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 7 August 2019


Left to right: George Gorham, Paul McGinness and Hudson Fysh

On Monday 19 August 2019, Qantas Founders Museum will celebrate the 100th anniversary of a 51-day drive by three World War One veterans through Northern Australia which would lead to the creation of Australia’s National Airline, Qantas and impact the lives of communities in Outback Queensland and around Australia.

On 19th of August 1919, Longreach Mechanic George Gorham and pilots Paul McGinness and Hudson Fysh, departed Longreach heading for the Gulf of Carpentaria in a 1919 Model T Ford. They had been hired by the Department of Defence to create landing grounds across northern Australia for competitors flying in the 1919 Air Race from the United Kingdom to Australia.

It was during this trip across remote and rough terrain that Paul McGinness conceived the idea to create an air service for Northern Australia. By the time the men reached Darwin, McGinness and Fysh had largely worked out a plan to establish an airline and now needed to find supporters and investors. In 13 months, the Queensland and Northern Territory Aerial Services, Ltd was registered as a company in Brisbane on 16 November 1920.

Qantas Founders Museum will celebrate this important event in the history of Qantas by taking its own Model T Ford vehicle from the Museum collection and driving it through the streets of Longreach, visiting local caravan parks, schools and child care centres.

Dressed in period costume, Qantas Founders Museum Curator Tom Harwood and Buildings Maintenance Manager Bruce Searles will demonstrate how extraordinary and difficult the journey would have been for these men and how incredible the Model T Ford was to survive the journey!

Qantas Founders Museum Curator said the 1919 drive was a significant moment in Qantas and Australia’s aviation history.

“In many ways, this was the ultimate off-road adventure, the few roads that existed were normally used by steel-tyred horse-drawn coaches and bullock wagons and these blokes had to create their own tracks across rough country in a basic 2-wheel drive car with no support services.

“This trip highlighted how remote and isolated Outback Queensland and Northern Territory communities were and what a major impact an aerial service would have in the region,” Mr Harwood said.

The planned trip by Qantas Founders Museum’s Model T Ford on Monday 19 August 2019 to celebrate this milestone is as follows:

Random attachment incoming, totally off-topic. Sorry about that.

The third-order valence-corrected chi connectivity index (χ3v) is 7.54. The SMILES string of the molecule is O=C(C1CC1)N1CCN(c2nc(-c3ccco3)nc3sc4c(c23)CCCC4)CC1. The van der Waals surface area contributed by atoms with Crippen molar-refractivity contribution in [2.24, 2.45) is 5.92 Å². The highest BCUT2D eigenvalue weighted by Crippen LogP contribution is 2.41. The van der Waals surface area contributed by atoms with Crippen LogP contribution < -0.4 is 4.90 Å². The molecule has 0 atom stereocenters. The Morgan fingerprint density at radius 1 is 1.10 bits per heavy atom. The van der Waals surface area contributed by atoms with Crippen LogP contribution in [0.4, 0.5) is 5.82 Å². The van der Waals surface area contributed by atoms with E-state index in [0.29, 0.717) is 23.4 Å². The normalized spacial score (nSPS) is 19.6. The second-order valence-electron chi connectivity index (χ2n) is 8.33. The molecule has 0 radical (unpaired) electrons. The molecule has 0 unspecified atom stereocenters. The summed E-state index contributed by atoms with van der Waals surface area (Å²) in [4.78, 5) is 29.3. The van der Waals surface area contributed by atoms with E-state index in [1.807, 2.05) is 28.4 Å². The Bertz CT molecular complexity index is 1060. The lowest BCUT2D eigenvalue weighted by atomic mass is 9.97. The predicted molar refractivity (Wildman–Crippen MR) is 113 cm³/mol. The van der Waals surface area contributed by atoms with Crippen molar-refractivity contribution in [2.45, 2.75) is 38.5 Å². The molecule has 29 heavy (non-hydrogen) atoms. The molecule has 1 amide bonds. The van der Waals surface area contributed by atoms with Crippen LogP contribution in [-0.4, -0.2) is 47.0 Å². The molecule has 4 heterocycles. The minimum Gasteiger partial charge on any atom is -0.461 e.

8.00am – Visit Longreach caravan parks and Longreach Apex Park
9.30am – Media photo opportunity in front of the National Heritage Listed Qantas Hangar
10.00am – Visit to the Longreach Council Child Care
10.45am – Visit to the Longreach Kindergarten

11.30am – Photo opportunity in front Longreach Motor Co Ltd Building (the original Ford dealer for Longreach) at 33 Swan Street.

11.45am – Drive down Eagle Street

12.00pm – Photo opportunity in front of the Longreach Visitors Information Centre at 99A Eagle Street

1.30pm – Visit to Our Lady’s Catholic School
2.30pm – Visit to the Longreach State School


For more information about the 1919 Drive, please see the link below to an article written by Qantas Founders Museum Curator Tom Harwood.




Qantas Founders Museum is a not for profit organisation which tells the story of Australia’s national airline, Qantas Airways, and how it began in Western Queensland in 1920. The museum, which has an annual visitation of 47,000 people, has a variety of exhibits, interactive displays, artefacts and aircraft including an original Qantas Boeing 747-238, Qantas’ first Boeing 707 – 138, a DC3, a Super Constellation and a Catalina flying boat together with replicas of early-era aircraft.

To donate to the museum and its projects, go to: and follow the links or contact the museum by phone on: 07 4658 3737 or email:


Media Contact: Nicole Kuttner – Qantas Founders Museum – email or call 07 4658 3737 or 0428583787

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